OPINION: TikTok’s time is nearly up
Decoupling the US assets of Chinese-owned application TikTok from its parent company may be the only way to protect national security, but it won't be easy
About three years ago, my then-seven-year-old brother asked me to film him dancing on my phone. I watched as he performed the 'floss', a dance move made popular by the 2017 hit video game Fortnite. He took my phone and uploaded it to an app that he and his friends were using to share short dance videos.
At this point you may be asking why this is even remotely relevant to IFLR, and you wouldn’t be remiss for doing so - but stick with me. The app was TikTok.
I did my due diligence at the time and ran a quick background check on the app. I found that it was owned by Chinese company ByteDance, the $100 billion valued internet conglomerate most famous for its content platform, Toutiao.
This was the first I had heard of TikTok, but certainly not the last. My initial concern was for my brother's safety: why was a seven-year-old in France uploading videos to a Chinese video sharing website?
These concerns were seemingly warranted. Three years on and TikTok is the app everyone is talking about, for all the wrong reasons. Like Huawei before it, TikTok has faced intense scrutiny from the US government on the grounds of national security. Strange as that may sound for an application intended to allow Gen-Z to share dance moves with each other.
According to US national security, this is not all the app does. Critics maintain that it is harvesting data from across the US and the rest of the world, giving China valuable information at the expense of its millions of users. This idea has spread rapidly: in July, Congress voted overwhelmingly in favour of banning the app from use on federal devices.
On August 6, things became so heated that President Donald Trump signed an executive order addressing the inherent threat to US national security. "Specifically, the spread in the United States of mobile applications developed and owned by companies in the People’s Republic of China continues to threaten the national security, foreign policy, and economy," it reads.
"At this time, action must be taken to address the threat posed by one mobile application in particular: TikTok."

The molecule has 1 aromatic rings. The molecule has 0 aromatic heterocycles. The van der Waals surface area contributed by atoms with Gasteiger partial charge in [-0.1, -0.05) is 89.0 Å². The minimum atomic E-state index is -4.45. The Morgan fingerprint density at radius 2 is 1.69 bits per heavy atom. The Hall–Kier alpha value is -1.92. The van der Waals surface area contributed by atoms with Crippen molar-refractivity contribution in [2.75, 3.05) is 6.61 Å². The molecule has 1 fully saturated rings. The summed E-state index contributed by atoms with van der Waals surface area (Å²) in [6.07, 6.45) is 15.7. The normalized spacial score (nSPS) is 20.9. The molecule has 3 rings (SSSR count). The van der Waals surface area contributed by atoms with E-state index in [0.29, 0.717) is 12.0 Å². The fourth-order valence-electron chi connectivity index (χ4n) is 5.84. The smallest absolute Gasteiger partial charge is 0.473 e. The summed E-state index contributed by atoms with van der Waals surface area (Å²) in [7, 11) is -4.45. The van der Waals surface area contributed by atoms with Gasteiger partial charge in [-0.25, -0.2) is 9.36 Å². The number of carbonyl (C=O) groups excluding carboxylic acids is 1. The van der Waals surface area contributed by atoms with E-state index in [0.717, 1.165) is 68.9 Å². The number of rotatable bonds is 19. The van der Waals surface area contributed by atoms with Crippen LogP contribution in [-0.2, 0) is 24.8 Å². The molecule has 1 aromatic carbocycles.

Claiming that the app has been downloaded 175 million times, the executive order suggests that TikTok automatically captures huge amounts of information from users, including internet and other network activity information such as location data and browsing and search histories.
"This data collection threatens to allow the Chinese Communist Party access to Americans’ personal and proprietary information - potentially allowing China to track the locations of federal employees and contractors, build dossiers of personal information for blackmail, and conduct corporate espionage," it continued.
Trump's executive order prohibits US companies from doing business with TikTok after September 20, which would effectively see it removed from the app stores of Apple and Google.
Shortly afterwards it was announced that Microsoft was in talks to acquire the US assets of TikTok - which would separate US users from ByteDance and – accordingly – protect US national security, ratified by Donald Trump.
Soon after, Treasury Secretary Steven Mnuchin confirmed that the Committee on Foreign Investment in the United States (CFIUS) was scrutinising the deal to ensure it does not present any additional risk. Originally intended to monitor acquisitions of US companies by companies hailing from countries designated as a threat to the US, this is an extension of CFIUS' usual modus operandi.
The apparent concern is that ByteDance and ipso facto the Chinese government will maintain some form of control over TikTok even after the acquisition is complete.
The importance of this cannot be underplayed. If TikTok presents as much of a danger to US national security as the White House, Congress, CFIUS and many others have suggested, it is crucial to ensure that the utmost care goes into every aspect of the acquisition.
Cybersecurity issues have never been closer to the surface of public debate. Whether it be Microsoft or another acquirer, ensuring that the former parent company relinquishes control will be a difficult task, either via technology or board membership.
It would be incredibly difficult for the eventual acquirer – even if it is a company with the technical prowess of Microsoft – to prove that the eventual spinoff will be a distinct corporate entity from its former parent. Ensuring that code within the application itself or embedded within its user data does not contain any spyware or delayed reaction malware will be incredibly difficult.
Given the situation, what seems more likely is that the application is removed from the marketplace altogether. The backlash this act would receive from the country's teenagers would be immense, but if suggestions of espionage are correct, it would be better for the country's national security in the long run.